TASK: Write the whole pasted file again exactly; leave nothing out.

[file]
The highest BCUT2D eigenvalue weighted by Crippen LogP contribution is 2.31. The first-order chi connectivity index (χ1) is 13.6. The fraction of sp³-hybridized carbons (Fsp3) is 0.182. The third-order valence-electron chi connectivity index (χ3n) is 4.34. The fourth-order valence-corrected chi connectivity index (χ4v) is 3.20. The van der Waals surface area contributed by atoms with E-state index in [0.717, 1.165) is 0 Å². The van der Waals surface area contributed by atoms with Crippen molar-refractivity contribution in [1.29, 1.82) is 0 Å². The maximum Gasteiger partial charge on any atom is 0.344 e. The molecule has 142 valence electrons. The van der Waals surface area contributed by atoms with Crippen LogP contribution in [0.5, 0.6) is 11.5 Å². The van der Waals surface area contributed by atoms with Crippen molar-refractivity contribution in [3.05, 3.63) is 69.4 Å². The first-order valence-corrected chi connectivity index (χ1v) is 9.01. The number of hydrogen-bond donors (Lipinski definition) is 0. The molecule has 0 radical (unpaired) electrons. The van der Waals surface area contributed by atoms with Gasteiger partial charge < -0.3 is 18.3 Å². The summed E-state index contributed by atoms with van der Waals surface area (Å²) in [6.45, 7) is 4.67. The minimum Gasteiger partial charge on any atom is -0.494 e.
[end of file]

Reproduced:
The highest BCUT2D eigenvalue weighted by Crippen LogP contribution is 2.31. The first-order chi connectivity index (χ1) is 13.6. The fraction of sp³-hybridized carbons (Fsp3) is 0.182. The third-order valence-electron chi connectivity index (χ3n) is 4.34. The fourth-order valence-corrected chi connectivity index (χ4v) is 3.20. The van der Waals surface area contributed by atoms with E-state index in [0.717, 1.165) is 0 Å². The van der Waals surface area contributed by atoms with Crippen molar-refractivity contribution in [1.29, 1.82) is 0 Å². The maximum Gasteiger partial charge on any atom is 0.344 e. The molecule has 142 valence electrons. The van der Waals surface area contributed by atoms with Crippen LogP contribution in [0.5, 0.6) is 11.5 Å². The van der Waals surface area contributed by atoms with Crippen molar-refractivity contribution in [3.05, 3.63) is 69.4 Å². The first-order valence-corrected chi connectivity index (χ1v) is 9.01. The number of hydrogen-bond donors (Lipinski definition) is 0. The molecule has 0 radical (unpaired) electrons. The van der Waals surface area contributed by atoms with Gasteiger partial charge < -0.3 is 18.3 Å². The summed E-state index contributed by atoms with van der Waals surface area (Å²) in [6.45, 7) is 4.67. The minimum Gasteiger partial charge on any atom is -0.494 e.